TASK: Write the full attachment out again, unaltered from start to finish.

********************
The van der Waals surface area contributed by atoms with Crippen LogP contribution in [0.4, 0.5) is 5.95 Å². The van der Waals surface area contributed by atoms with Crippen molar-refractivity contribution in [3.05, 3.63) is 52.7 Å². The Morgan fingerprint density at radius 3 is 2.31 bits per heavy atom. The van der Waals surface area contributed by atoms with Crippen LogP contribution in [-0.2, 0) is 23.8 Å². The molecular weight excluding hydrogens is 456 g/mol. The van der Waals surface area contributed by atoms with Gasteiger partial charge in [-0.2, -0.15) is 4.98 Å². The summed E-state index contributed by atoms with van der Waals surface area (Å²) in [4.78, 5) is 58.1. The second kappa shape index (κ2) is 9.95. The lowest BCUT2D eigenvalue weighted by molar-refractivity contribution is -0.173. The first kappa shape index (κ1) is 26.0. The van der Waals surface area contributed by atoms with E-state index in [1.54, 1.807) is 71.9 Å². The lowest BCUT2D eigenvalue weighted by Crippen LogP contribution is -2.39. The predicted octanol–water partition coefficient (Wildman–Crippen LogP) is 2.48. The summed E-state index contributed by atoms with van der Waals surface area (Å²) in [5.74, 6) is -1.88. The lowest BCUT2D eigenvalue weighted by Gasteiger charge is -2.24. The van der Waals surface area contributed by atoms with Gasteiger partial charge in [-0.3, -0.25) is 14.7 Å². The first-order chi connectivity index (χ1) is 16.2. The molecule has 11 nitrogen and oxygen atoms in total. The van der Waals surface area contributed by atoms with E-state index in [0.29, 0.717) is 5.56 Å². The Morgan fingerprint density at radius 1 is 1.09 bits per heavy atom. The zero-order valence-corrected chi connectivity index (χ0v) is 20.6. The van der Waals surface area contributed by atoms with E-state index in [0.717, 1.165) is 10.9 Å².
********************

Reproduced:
The van der Waals surface area contributed by atoms with Crippen LogP contribution in [0.4, 0.5) is 5.95 Å². The van der Waals surface area contributed by atoms with Crippen molar-refractivity contribution in [3.05, 3.63) is 52.7 Å². The Morgan fingerprint density at radius 3 is 2.31 bits per heavy atom. The van der Waals surface area contributed by atoms with Crippen LogP contribution in [-0.2, 0) is 23.8 Å². The molecular weight excluding hydrogens is 456 g/mol. The van der Waals surface area contributed by atoms with Gasteiger partial charge in [-0.2, -0.15) is 4.98 Å². The summed E-state index contributed by atoms with van der Waals surface area (Å²) in [4.78, 5) is 58.1. The second kappa shape index (κ2) is 9.95. The lowest BCUT2D eigenvalue weighted by molar-refractivity contribution is -0.173. The first kappa shape index (κ1) is 26.0. The van der Waals surface area contributed by atoms with E-state index in [1.54, 1.807) is 71.9 Å². The lowest BCUT2D eigenvalue weighted by Crippen LogP contribution is -2.39. The predicted octanol–water partition coefficient (Wildman–Crippen LogP) is 2.48. The summed E-state index contributed by atoms with van der Waals surface area (Å²) in [5.74, 6) is -1.88. The lowest BCUT2D eigenvalue weighted by Gasteiger charge is -2.24. The van der Waals surface area contributed by atoms with Gasteiger partial charge in [-0.3, -0.25) is 14.7 Å². The first-order chi connectivity index (χ1) is 16.2. The molecule has 11 nitrogen and oxygen atoms in total. The van der Waals surface area contributed by atoms with E-state index in [0.29, 0.717) is 5.56 Å². The Morgan fingerprint density at radius 1 is 1.09 bits per heavy atom. The zero-order valence-corrected chi connectivity index (χ0v) is 20.6. The van der Waals surface area contributed by atoms with E-state index in [0.717, 1.165) is 10.9 Å².